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University of Minnesota
November 9, 2012
Society at large has a responsibility to help tear down barriers to healthy eating and exercise, researchers say.
Healthy habits aren't just up to individuals
The prevalence of obesity among American children has tripled in the past 30 years and has risen sharply among adults, according to government reports.
Obesity is linked to higher risk for conditions like type 2 diabetes, high blood pressure, breathing problems, and heart disease. So health practitioners want lowering the obesity rate, especially among children, to become a national priority.
But whose job is it?
Much of the onus seems to fall on obese children and their parents. But a recent report from the national Institute of Medicine (IOM), "Accelerating Progress in Obesity Prevention: Solving the Weight of the Nation," made the case that responsibility for the health of Americans lies partly with systems like schools, workplaces, restaurants, and the media.
That theme struck home with Sarah Gollust, an assistant professor in the University of Minnesota's Division of Health Policy and Management. She and colleagues Colleen Barry of Johns Hopkins University and Jeff Niederdeppe of Cornell University, recently published an essay in the New England Journal of Medicine (NEJM) endorsing the IOM report and adding some data of their own.
In a 2011 survey, the researchers asked 439 respondents to place responsibility for childhood obesity on various groups. On a scale of 1 (not at all responsible) to 7 (completely responsible), "parents of obese children" scored highest, at nearly 6. "Joint societal responsibility" came in under 5, and "state and local government" and "federal government" another point lower.
"If the public sees it as our individual responsibility to eat right and exercise, it will be hard to change the environmental influences and harder to see progress in the health of the nation," says Gollust.
One such influence is "food deserts," areas in which the closest supermarket is far away. Then there are forces like ads for unhealthy food aimed at children's TV programs and placed in children's immediate environment.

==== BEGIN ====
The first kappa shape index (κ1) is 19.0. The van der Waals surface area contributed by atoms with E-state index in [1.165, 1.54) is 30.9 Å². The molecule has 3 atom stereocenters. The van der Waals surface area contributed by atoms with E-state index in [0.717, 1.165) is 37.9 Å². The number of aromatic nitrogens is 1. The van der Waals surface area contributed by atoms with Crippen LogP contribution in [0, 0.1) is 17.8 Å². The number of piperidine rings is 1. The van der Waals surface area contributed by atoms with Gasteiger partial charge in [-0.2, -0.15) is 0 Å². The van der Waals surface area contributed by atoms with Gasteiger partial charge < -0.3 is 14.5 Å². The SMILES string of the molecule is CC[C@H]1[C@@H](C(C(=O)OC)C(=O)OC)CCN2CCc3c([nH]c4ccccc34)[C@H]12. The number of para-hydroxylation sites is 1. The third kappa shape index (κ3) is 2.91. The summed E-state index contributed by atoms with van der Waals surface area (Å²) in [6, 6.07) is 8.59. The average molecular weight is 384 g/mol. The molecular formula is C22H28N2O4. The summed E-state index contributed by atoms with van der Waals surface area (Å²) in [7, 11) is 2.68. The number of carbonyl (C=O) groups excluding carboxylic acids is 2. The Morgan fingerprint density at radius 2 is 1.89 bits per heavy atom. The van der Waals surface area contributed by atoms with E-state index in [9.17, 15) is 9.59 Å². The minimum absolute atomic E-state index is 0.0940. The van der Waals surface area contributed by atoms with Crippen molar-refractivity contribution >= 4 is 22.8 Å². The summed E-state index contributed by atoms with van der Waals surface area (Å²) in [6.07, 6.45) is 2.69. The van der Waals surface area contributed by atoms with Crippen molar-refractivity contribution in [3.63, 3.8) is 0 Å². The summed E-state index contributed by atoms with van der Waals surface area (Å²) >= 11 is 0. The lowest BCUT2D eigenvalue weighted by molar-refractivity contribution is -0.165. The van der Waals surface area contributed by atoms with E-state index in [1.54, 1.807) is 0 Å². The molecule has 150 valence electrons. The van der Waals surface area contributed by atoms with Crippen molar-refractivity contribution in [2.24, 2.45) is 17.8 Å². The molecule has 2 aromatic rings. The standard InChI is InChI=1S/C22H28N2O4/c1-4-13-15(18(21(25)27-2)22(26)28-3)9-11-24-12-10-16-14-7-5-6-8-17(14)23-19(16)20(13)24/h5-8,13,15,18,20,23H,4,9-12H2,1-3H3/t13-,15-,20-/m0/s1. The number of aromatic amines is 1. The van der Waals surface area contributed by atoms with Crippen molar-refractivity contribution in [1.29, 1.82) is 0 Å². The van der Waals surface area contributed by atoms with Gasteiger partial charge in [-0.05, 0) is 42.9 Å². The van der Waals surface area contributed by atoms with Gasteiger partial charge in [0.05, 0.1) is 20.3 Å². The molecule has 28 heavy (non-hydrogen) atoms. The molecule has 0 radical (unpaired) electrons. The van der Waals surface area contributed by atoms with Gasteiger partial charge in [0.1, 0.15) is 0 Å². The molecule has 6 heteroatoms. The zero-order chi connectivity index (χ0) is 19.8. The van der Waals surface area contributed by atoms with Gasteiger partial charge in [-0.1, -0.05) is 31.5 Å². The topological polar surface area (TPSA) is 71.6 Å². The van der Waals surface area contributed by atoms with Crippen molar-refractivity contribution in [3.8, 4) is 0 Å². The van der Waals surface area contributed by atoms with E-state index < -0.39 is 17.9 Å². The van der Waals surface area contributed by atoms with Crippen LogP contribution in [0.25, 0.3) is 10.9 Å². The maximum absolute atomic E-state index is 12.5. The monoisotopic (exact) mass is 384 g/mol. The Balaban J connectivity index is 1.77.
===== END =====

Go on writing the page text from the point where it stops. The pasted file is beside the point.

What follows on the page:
"A lot of research shows exposure to unhealthy food during kids' TV programs has an impact on their food preferences," Gollust says. "And schools often sell less healthy food outside the cafeteria, such as in concession stands and vending machines.
"For instance, my old high school in Maryland had a store that sold snacks and candy, competing with what was offered in the cafeteria. More policy attention is needed to address these so-called 'competitive' foods."
Changing the conversation
One encouraging sign came this fall, when New York Mayor Michael Bloomberg moved to ban (unless blocked by a judge) the sale of sugary drinks in containers bigger than 16 ounces at restaurants, street carts, and movie theaters. Sure, anybody can order two drinks, but the well-publicized move is a conversation-changer.
Whether or not it has an effect on actual practices, "it raises consciousness about portion sizes of sugary drinks, which are needless calories," says Gollust. "Just identifying the size of drinks as something worthy of policy-makers' attention is important. There is growing strong research on the impact of sugary drinks on weight."
Mary Story, a longtime researcher in nutrition and weight issues, agrees.
"We have an 'obesigenic' environment, where food can overpower one's personal responsibility," says Story, a professor and senior associate dean of the U's School of Public Health.
Besides the high cost of diseases that often accompany obesity, it's a national security issue because excess weight is the primary medical reason for being rejected for military service, Story adds.
The solution is to attack the source of the problem, rather than stigmatize those struggling with extra pounds, Gollust and Story stress. They advocate ensuring safe places for children and adults to exercise. And making fresh fruits and vegetables cheaper would help, as would limiting access to unhealthy food.
"Now, our agricultural policies aren't aligned with our public health policies," says Story. "What we subsidize is commodities like soybeans and corn, not fruit and vegetables."
The Twin Cities are making progress—for example, with their bike lanes and attempts to serve healthier meals in public schools. But progress must be accelerated, Story says.
"We need public officials to really embrace this because we have an obesity epidemic," she states. Minnesota has many wonderful organization working to promote healthy eating and active living at many different levels. If we all worked together, we could be a national model on reducing obesity.